Paper - the Rodney Dangerfield of media

By Warren Volkmann, Editor
HP Developers' Portal

Jacob Cohen got no respect as a comedian, so after years of struggling, he quit and went to work as a salesman. When he tired of that, he returned to showbiz with a new schtick and a new name “Rodney Dangerfield.” He turned that lack of respect into one of his best comedy schticks.

When I was a kid I got no respect. The time I was kidnapped, and the kidnappers sent my parents a ransom note. They said, "We want five thousand dollars or you'll see your kid again."

With my wife I don't get no respect. I made a toast on her birthday to 'the best woman a man ever had.' The waiter joined me.

With my doctor I don’t get no respect. I told him, ‘I’ve swallowed a bottle of sleeping pills.’ He told me to have a few drinks and get some rest.”

(Get more of his best jokes at jokes4us.com.)

It’s a lot like that for paper. It is derided as Old Media – way old – like 2,000 years old.

Since the invention of the computer, futurists and prognosticators have been forecasting the demise of paper. Every advance in screen technology enables new paperless options, triggering yet another round of predictions: “Paper will go away. Paper will go away.”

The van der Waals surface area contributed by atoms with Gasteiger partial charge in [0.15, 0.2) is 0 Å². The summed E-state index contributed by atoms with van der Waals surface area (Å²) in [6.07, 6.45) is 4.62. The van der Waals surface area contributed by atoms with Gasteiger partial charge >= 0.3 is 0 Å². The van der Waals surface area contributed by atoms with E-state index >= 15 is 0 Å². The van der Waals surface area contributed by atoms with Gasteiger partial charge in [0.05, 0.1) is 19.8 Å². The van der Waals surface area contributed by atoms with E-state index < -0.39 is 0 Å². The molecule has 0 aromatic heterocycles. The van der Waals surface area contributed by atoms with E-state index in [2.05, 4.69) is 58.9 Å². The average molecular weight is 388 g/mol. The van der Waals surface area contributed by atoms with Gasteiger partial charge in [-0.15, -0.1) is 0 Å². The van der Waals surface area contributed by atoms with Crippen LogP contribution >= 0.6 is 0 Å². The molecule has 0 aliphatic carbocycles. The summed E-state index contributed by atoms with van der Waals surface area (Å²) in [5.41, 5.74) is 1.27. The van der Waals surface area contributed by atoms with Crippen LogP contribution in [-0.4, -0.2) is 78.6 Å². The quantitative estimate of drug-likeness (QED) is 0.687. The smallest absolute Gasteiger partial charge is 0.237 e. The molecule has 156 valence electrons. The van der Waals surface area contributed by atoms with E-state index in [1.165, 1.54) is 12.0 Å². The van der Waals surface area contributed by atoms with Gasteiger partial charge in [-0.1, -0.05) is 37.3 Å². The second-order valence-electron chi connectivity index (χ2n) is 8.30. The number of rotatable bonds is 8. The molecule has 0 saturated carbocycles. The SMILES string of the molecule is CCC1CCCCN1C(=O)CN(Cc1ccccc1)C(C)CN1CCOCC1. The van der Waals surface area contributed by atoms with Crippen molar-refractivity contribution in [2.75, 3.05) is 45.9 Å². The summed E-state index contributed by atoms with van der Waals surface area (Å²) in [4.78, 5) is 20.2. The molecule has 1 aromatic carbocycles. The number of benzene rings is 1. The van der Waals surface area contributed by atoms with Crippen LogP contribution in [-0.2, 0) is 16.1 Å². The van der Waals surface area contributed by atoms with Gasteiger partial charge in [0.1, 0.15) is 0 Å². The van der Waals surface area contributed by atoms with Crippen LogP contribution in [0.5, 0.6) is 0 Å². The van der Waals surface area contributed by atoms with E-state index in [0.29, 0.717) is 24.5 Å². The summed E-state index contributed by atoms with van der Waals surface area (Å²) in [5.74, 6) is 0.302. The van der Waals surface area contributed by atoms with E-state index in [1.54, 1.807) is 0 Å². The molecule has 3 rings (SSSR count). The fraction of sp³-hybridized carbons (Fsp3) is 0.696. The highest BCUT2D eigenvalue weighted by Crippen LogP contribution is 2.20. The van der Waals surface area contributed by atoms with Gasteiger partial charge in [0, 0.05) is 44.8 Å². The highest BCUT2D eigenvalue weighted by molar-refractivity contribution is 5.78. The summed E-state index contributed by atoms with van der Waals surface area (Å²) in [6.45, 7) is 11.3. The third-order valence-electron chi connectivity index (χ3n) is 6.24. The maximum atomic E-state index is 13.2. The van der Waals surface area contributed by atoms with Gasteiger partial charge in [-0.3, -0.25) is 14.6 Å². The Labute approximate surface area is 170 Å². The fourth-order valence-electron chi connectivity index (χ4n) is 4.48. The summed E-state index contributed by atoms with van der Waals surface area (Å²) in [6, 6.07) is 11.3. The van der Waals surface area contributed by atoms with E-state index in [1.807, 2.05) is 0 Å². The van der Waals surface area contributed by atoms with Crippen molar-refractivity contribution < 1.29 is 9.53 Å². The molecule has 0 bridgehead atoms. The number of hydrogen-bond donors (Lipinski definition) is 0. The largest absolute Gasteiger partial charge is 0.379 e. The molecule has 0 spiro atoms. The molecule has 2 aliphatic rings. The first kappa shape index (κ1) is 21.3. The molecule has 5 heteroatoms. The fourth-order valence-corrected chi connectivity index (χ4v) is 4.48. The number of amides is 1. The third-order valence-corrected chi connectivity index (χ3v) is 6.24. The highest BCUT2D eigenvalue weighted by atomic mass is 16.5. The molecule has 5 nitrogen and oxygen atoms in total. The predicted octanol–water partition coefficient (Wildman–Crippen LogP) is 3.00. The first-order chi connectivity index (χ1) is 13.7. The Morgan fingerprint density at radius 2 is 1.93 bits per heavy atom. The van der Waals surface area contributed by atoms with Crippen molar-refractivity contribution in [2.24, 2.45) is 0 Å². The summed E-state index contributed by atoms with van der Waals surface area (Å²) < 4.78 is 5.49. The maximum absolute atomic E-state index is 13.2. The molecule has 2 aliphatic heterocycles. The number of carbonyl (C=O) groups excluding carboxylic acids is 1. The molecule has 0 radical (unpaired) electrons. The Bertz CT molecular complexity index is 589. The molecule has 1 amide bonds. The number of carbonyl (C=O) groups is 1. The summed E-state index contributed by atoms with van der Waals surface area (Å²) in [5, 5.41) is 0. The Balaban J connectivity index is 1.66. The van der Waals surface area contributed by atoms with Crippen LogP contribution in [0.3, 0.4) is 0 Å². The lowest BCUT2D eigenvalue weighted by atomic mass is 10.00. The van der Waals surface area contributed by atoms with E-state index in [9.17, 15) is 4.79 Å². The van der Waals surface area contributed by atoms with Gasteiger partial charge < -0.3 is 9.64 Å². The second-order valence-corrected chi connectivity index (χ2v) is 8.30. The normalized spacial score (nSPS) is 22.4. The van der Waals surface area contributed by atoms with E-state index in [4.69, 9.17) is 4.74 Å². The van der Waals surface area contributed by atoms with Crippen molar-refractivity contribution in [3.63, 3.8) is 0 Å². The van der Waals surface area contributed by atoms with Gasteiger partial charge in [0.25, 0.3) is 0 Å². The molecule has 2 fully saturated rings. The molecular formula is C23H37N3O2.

Printers just aren't sexy tech, like smart watches, drones and the next iAnything. Nobody lines up for days in advance to buy the newest printer. The Consumer Electronics Show doesn’t pack ‘em in to see the newest features in all-in-one inkjets. Nobody raves. Nobody touts. Nobody cares. Nevertheless, printers sell like cheeseburgers.

100 million sold - every year

In 2014, more than 100 million inkjet and laser printers worth nearly $50 billion were sold worldwide. That gives you an installed printer base of about half a billion (with a “b”). In a world where screens flicker everywhere, people still find practical uses for the printed page. Paper is the durable, portable, foldable, sharable media that doesn't require batteries.

You gotta respect that.

New possibilities with digital printing

Printing on paper may not be sexy, but it is still downright practical for a lot of situations. Mobile printing offers interesting new possibilities as mobile apps and stationary printers work together in new ways. With digital printing, every individual can receive a customized customized publication (think Google Ads on paper).

As a developer, what can you do with half a billion installed printers?